By Dr. Nasha Winters, ND, FABNO
November ushers in the season of Thanksgiving and reminds us all to give thanks for our blessings. Even when we are in our darkest hour—struggling with our health, our finances, or our relationships—we can still find relief in gratitude. My 27-year journey with cancer has not always been a picture-perfect image of blessings. But when I can place my attention on the good things in my life, my spirits rise.
At this moment, I am grateful for the positive changes happening in the field of integrative oncology. I am grateful that our book (The Metabolic Approach to Cancer) has reached more than 25,000 individuals around the globe. I am grateful for the opportunities I have had this year to attend health conferences, speak at summits, and share a message of hope on over a hundred podcasts. I am grateful for my clients who have allowed me into their lives at the most intimate times of their lives.
While I know, intuitively, that gratitude is good for the soul, I took some time to look into how gratitude might benefit health. Read on the learn what I found out. I’ve also included five ways that you can purposely cultivate more gratitude in your life.
Gratitude and Health
Many studies have explored the social, emotional, and even physical effects of gratitude. A study of 67 women with breast cancer assessed what would happen with 6-weeks of keeping a gratitude journal. Compared with the women who did not journal, those who kept a gratitude journal pursued more meaningful goals in their lives, had less death-related fear of cancer recurrence, and experienced a better quality of life.
Gratitude has been shown to improve quality of life not only in women with cancer but also in other chronic conditions, such as psychological illnesses and fibromyalgia. Gratitude is related to better mood and sleep, less fatigue, and a lower risk of developing depression over time. One study found that an 8-week exercise of gratitude journaling reduced biomarkers of inflammation.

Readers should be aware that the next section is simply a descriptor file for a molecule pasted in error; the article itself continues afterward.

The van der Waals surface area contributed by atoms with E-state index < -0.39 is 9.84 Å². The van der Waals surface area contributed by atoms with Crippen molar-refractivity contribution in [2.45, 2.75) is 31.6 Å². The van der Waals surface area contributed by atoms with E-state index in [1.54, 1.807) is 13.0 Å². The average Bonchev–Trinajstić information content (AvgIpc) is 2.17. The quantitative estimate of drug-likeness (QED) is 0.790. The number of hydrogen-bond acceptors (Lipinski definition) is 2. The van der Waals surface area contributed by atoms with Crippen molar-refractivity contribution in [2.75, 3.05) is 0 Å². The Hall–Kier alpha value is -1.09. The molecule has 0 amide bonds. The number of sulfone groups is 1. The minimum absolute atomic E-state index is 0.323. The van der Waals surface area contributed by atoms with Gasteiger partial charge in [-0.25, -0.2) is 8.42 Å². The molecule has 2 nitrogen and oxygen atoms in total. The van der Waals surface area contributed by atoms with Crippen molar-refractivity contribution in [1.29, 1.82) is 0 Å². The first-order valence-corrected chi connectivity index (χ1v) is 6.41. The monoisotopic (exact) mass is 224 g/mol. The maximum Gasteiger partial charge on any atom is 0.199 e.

Gratitude Can Be Learned
You might be wondering if you can train yourself to feel more gratitude. The research says you can! Studies using functional MRI have found that gratitude activates specific patterns of neuronal connections in the brain. A recent study found that 3-weeks of gratitude journaling increased these very neuronal patterns. This means that anybody who wants to cultivate gratitude can reap its benefits.
One word of warning. The emotional response to gratitude is complex. You might expect that cultivating gratitude would lead to happier and more content feelings. That is true, but it’s not always so simple. Three studies recently looked at the immediate change of emotions after being prompted to recall or express gratitude. The studies found that gratitude elicited mixed emotions—of feeling both uplifted and indebted to others. Be aware that gratitude might trigger a multitude of emotions to bubble up.
5 Ways to Cultivate Gratitude
1. Keep a Gratitude Journal
Keeping a gratitude journal is the most common process that is used in research studies to encourage gratitude. This type of journaling can be short and sweet. Set aside a few minutes each morning or night to jot down one, two, or three things you feel grateful for.
2. Use Sticky Notes
Sometimes we need gentle reminders. Write down some of the things you are grateful for and leave them on sticky notes on your bathroom mirror, on your desk, on your bedside table, or in your car. You can also leave notes that remind you to give thanks. These notes can be as simple as stating, ”give thanks” or “what are you grateful for?”
3. Give a Compliment
Make it a point to give at least one compliment to another person each day. This will bring your awareness to the goodness in others and cultivate a deeper sense of appreciation for them.
4. Keep a Gratitude Jar
A gratitude jar is similar to a gratitude journal. Find a nice bucket or jar (a mason jar works well) and decorate it as you like. Cut up scraps of paper to fill the jar. Make a note each day of something you feel grateful for, and drop it in the jar.
5. Practice Gratitude Awareness
Notice the kindness in other people. A comprehensive analysis of 91 different studies concluded that gratitude in response to another person’s kindness (called benefit-triggered gratitude) had a stronger effect than focusing on what is valued or cherished in life (generalized gratitude). Set an intention each morning to notice the goodness around you.
I hope that you will enjoy this season of Thanksgiving and find ways to see the kindness, compassion, and generosity of those around you.